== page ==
Toy­ota C-HR

Damien O’car­roll reck­ons they for­got to tell the C-HR that Toy­otas are sup­posed to be bor­ing!

New Zealand Company Vehicle - - CONTENTS -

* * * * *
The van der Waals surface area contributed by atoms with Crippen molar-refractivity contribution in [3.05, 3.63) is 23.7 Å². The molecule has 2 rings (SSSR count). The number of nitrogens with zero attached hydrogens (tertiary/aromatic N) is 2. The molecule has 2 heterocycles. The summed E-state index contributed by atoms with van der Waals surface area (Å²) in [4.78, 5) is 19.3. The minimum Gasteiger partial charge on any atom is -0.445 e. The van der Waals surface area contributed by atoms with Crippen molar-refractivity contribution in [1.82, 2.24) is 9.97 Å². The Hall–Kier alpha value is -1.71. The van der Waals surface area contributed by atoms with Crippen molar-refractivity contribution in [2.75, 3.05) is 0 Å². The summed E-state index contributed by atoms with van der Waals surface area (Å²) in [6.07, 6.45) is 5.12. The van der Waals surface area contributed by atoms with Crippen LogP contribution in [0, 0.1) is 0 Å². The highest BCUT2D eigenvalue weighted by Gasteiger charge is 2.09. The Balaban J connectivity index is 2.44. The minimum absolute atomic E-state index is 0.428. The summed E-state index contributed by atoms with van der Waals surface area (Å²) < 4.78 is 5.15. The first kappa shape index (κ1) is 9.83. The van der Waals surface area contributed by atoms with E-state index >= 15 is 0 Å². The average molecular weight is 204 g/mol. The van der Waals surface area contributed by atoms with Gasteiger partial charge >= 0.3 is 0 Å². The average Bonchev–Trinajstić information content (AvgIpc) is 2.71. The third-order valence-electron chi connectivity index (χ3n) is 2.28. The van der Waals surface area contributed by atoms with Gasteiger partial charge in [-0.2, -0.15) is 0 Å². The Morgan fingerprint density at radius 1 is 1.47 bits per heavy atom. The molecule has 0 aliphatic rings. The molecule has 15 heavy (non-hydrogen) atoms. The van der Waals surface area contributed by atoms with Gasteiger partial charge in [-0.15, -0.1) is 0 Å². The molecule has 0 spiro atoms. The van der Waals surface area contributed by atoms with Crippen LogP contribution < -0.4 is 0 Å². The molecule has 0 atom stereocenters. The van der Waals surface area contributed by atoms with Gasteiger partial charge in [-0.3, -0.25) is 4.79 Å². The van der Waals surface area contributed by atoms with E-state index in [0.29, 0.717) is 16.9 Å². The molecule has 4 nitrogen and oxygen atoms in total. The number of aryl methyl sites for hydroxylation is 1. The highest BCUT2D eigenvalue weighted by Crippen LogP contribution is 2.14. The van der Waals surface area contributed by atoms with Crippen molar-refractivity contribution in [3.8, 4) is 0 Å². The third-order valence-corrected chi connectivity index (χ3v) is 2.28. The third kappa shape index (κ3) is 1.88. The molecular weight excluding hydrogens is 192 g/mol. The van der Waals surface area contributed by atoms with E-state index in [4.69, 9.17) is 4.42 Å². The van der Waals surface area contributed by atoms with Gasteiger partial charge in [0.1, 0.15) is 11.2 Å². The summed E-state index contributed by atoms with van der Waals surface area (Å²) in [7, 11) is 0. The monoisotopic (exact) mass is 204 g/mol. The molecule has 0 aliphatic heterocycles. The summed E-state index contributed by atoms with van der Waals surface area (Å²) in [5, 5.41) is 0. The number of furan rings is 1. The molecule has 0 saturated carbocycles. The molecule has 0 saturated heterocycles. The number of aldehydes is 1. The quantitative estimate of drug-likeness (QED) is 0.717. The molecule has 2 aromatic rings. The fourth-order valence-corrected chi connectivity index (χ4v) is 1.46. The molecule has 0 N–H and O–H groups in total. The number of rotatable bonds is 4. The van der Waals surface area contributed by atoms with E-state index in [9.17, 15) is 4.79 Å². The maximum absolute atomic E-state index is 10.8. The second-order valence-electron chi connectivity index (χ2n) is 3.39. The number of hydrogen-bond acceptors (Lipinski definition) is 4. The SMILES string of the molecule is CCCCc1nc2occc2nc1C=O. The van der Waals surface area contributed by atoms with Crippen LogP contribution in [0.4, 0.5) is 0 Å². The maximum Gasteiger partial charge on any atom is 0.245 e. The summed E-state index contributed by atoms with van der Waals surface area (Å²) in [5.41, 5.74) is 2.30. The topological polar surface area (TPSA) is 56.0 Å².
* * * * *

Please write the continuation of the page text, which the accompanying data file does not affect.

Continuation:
Toy­otas are bor­ing, right? Sim­ple ap­pli­ances that get you from A to B with min­i­mal ef­fort, fun or any­thing ap­proach­ing style, ex­cite­ment or out­ra­geous­ness. Well, it seems some­one for­got to tell the com­pany’s lat­est small SUV that, be­cause the C-HR is all about those last ones, par­tic­u­larly the out­ra­geous­ness. As part of Toy­ota’s new, bolder styling push, the C-HR is a small SUV that hits the seg­ment head-on with reck­less aban­don to con­ser­va­tive norms. On the out­side, that is, be­cause un­der­neath that wild, po­lar­is­ing ex­te­rior is a con­ser­va­tive pow­er­train. Due to high global de­mand, Toy­ota is bring­ing the C-HR to New Zealand as one high-spec model, avail­able in ei­ther 2WD or AWD form. The C-HR sits on the Toy­ota New Global Ar­chi­tec­ture (TNGA) plat­form and is the sec­ond car to be based on it, fol­low­ing the new Prius. Power comes in the form of a 1.2-litre four­cylin­der petrol turbo en­gine 1that pro­duces 85kw of power and 185Nm of torque. The en­gine is only avail­able with a con­tin­u­ously vari­able trans­mis­sions and Toy­ota claim an av­er­age fuel con­sump­tion of 6.4L/100km and emis­sions of 149g/km of CO2 for the 2WD model and 6.5l/100km and 151g/km for the AWD model,. The C-HR comes stan­dard with 18-inch al­loy wheels, LED head­lights, front fog lights and tail­lights, power fold­ing heated door mir­rors, a 6.1-inch touch­screen six-speaker au­dio sys­tem. satel­lite nav­i­ga­tion, Blue­tooth phone and au­dio stream­ing, rain sens­ing wipers, dual zone cli­mate con­trol, and a leather-trimmed steer­ing wheel with cruise and au­dio con­trols. In terms of ac­tive and pas­sive safety and driver as­sist features, the C-HR is fully loaded in­clud­ing; seven airbags, blind spot mon­i­tor­ing, rear cross traf­fic alert, trailer sway con­trol, front and rear park­ing sen­sors, a re­vers­ing cam­era, pre-crash safety sys­tems, lane de­par­ture warn­ing, steer as­sist and radar cruise con­trol The C-HR is 30mm longer, 35mm wider and has a 40mm longer wheel­base than a Corolla, which makes it one of the larger en­trants in a seg­ment that in­cludes Mit­subishi ASX, Holden Trax and the car that Toy­ota have tar­geted the C-HR at - the Honda HR-V. This ap­proach also in­cludes pric­ing, mean­ing the C-HR is at the high end of price in the seg­ment, the FWD model lands at $37,990 and the AWD $39,990. But you do get qual­ity for that and the in­te­rior of the C-HR is al­most as wild as the ex­te­rior, with a modern and high qual­ity feel. Com­fort­able seats and soft-touch ma­te­ri­als make the C-HR’S in­te­rior a very pleas­ant place to spend time, but the au­dio head unit has all the ap­peal of a cheap af­ter-mar­ket job when com­pared to the slick, in­te­grated ver­sion over­seas mod­els get. On the road the C-HR has a pleas­antly com­pli­ant ride, with subtle hints of a sporty firm­ness in just the right mix. It cruises at open road speeds with the com­po­sure of a ve­hi­cle sev­eral sizes larger and when turned into a cor­ner, re­sponds with im­pres­sive speed, ac­cu­racy and com­po­sure. It is some­thing of a dis­ap­point­ment then that the en­gine and trans­mis­sion can’t re­ally de­liver the dy­namic ex­pe­ri­ence that the chas­sis would seem to be ca­pa­ble of. While the en­gine is smooth, revvy and nicely ea­ger, it lacks the punch nec­es­sary out on the open road, although around town it is per­fectly suf­fi­cient. While Toy­ota may have upped its styling swag­ger and has the en­gine game nailed, it re­ally does lag in the CVT de­part­ment. Never a great trans­mis­sion for keen driv­ers, other com­pa­nies – par­tic­u­larly Subaru – have proven that a CVT can be a pleas­ant trans­mis­sion, ef­fec­tively erad­i­cat­ing flare and other CVT sins. While Toy­ota has made progress, its CVTS still take more from the en­gine than they add, mean­ing that, while the CVT is per­fectly good around town, it leaves the C-HR at a bit of a loss on a wind­ing, hilly road. But then, de­spite their mem­ber­ship of the broader “SUV” fam­ily, cars like the C-HR are des­tined - and de­signed for – purely ur­ban en­vi­ron­ments, and it is here where the C-HR will be at its best. While it is one of the pricier op­tions in the seg­ment, it is ex­tremely well built, comes loaded with stan­dard equip­ment – and stands out from the crowd.

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